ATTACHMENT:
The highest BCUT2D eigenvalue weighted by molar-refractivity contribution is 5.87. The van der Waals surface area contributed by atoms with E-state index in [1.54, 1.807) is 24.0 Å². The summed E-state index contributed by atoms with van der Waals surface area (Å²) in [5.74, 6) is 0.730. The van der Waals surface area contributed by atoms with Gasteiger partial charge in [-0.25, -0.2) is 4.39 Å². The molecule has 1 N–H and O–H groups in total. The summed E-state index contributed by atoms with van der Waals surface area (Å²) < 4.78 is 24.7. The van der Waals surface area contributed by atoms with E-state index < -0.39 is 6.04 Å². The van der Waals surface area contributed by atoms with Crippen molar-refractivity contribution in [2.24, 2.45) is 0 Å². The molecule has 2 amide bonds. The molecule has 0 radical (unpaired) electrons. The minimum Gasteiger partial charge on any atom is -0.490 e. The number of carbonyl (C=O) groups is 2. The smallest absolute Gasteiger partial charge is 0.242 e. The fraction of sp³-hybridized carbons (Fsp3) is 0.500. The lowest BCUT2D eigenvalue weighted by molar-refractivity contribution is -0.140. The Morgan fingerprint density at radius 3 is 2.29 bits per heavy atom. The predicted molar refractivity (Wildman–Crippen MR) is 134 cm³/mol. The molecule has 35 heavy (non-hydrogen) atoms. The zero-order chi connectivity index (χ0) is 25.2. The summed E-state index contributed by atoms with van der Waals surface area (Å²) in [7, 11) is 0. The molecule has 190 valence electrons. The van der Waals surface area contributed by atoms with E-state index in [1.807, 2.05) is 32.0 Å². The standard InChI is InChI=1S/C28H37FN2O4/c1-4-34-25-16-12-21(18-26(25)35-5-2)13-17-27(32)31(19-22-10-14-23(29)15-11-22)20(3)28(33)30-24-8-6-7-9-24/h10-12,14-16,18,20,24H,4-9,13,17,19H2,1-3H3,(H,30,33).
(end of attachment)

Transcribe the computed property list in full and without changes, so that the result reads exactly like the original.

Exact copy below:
The highest BCUT2D eigenvalue weighted by molar-refractivity contribution is 5.87. The van der Waals surface area contributed by atoms with E-state index in [1.54, 1.807) is 24.0 Å². The summed E-state index contributed by atoms with van der Waals surface area (Å²) in [5.74, 6) is 0.730. The van der Waals surface area contributed by atoms with Gasteiger partial charge in [-0.25, -0.2) is 4.39 Å². The molecule has 1 N–H and O–H groups in total. The summed E-state index contributed by atoms with van der Waals surface area (Å²) < 4.78 is 24.7. The van der Waals surface area contributed by atoms with E-state index < -0.39 is 6.04 Å². The van der Waals surface area contributed by atoms with Crippen molar-refractivity contribution in [2.24, 2.45) is 0 Å². The molecule has 2 amide bonds. The molecule has 0 radical (unpaired) electrons. The minimum Gasteiger partial charge on any atom is -0.490 e. The number of carbonyl (C=O) groups is 2. The smallest absolute Gasteiger partial charge is 0.242 e. The fraction of sp³-hybridized carbons (Fsp3) is 0.500. The lowest BCUT2D eigenvalue weighted by molar-refractivity contribution is -0.140. The Morgan fingerprint density at radius 3 is 2.29 bits per heavy atom. The predicted molar refractivity (Wildman–Crippen MR) is 134 cm³/mol. The molecule has 35 heavy (non-hydrogen) atoms. The zero-order chi connectivity index (χ0) is 25.2. The summed E-state index contributed by atoms with van der Waals surface area (Å²) in [7, 11) is 0. The molecule has 190 valence electrons. The van der Waals surface area contributed by atoms with E-state index in [1.807, 2.05) is 32.0 Å². The standard InChI is InChI=1S/C28H37FN2O4/c1-4-34-25-16-12-21(18-26(25)35-5-2)13-17-27(32)31(19-22-10-14-23(29)15-11-22)20(3)28(33)30-24-8-6-7-9-24/h10-12,14-16,18,20,24H,4-9,13,17,19H2,1-3H3,(H,30,33).